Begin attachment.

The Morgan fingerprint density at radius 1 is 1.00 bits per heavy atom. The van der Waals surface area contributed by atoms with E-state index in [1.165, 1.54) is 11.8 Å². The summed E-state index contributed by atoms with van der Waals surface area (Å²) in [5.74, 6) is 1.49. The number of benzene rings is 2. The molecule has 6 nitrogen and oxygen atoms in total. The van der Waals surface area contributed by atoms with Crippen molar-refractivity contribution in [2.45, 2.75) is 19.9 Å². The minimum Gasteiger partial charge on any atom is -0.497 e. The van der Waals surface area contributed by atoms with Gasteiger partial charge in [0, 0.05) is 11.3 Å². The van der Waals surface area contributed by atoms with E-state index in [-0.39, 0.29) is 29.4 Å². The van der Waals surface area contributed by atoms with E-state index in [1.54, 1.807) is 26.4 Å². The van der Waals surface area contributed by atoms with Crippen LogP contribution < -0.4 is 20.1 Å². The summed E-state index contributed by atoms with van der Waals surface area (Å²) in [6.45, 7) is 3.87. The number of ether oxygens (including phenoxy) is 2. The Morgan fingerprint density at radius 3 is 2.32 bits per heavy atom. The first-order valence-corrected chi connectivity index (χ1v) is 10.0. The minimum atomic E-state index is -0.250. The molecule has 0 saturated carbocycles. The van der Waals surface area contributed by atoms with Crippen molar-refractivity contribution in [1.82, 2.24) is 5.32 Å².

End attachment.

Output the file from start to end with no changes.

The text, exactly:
The Morgan fingerprint density at radius 1 is 1.00 bits per heavy atom. The van der Waals surface area contributed by atoms with E-state index in [1.165, 1.54) is 11.8 Å². The summed E-state index contributed by atoms with van der Waals surface area (Å²) in [5.74, 6) is 1.49. The number of benzene rings is 2. The molecule has 6 nitrogen and oxygen atoms in total. The van der Waals surface area contributed by atoms with Crippen molar-refractivity contribution in [2.45, 2.75) is 19.9 Å². The minimum Gasteiger partial charge on any atom is -0.497 e. The van der Waals surface area contributed by atoms with Gasteiger partial charge in [0, 0.05) is 11.3 Å². The van der Waals surface area contributed by atoms with E-state index in [-0.39, 0.29) is 29.4 Å². The van der Waals surface area contributed by atoms with E-state index in [1.54, 1.807) is 26.4 Å². The van der Waals surface area contributed by atoms with Crippen LogP contribution < -0.4 is 20.1 Å². The summed E-state index contributed by atoms with van der Waals surface area (Å²) in [6.45, 7) is 3.87. The number of ether oxygens (including phenoxy) is 2. The Morgan fingerprint density at radius 3 is 2.32 bits per heavy atom. The first-order valence-corrected chi connectivity index (χ1v) is 10.0. The minimum atomic E-state index is -0.250. The molecule has 0 saturated carbocycles. The van der Waals surface area contributed by atoms with Crippen molar-refractivity contribution in [1.82, 2.24) is 5.32 Å².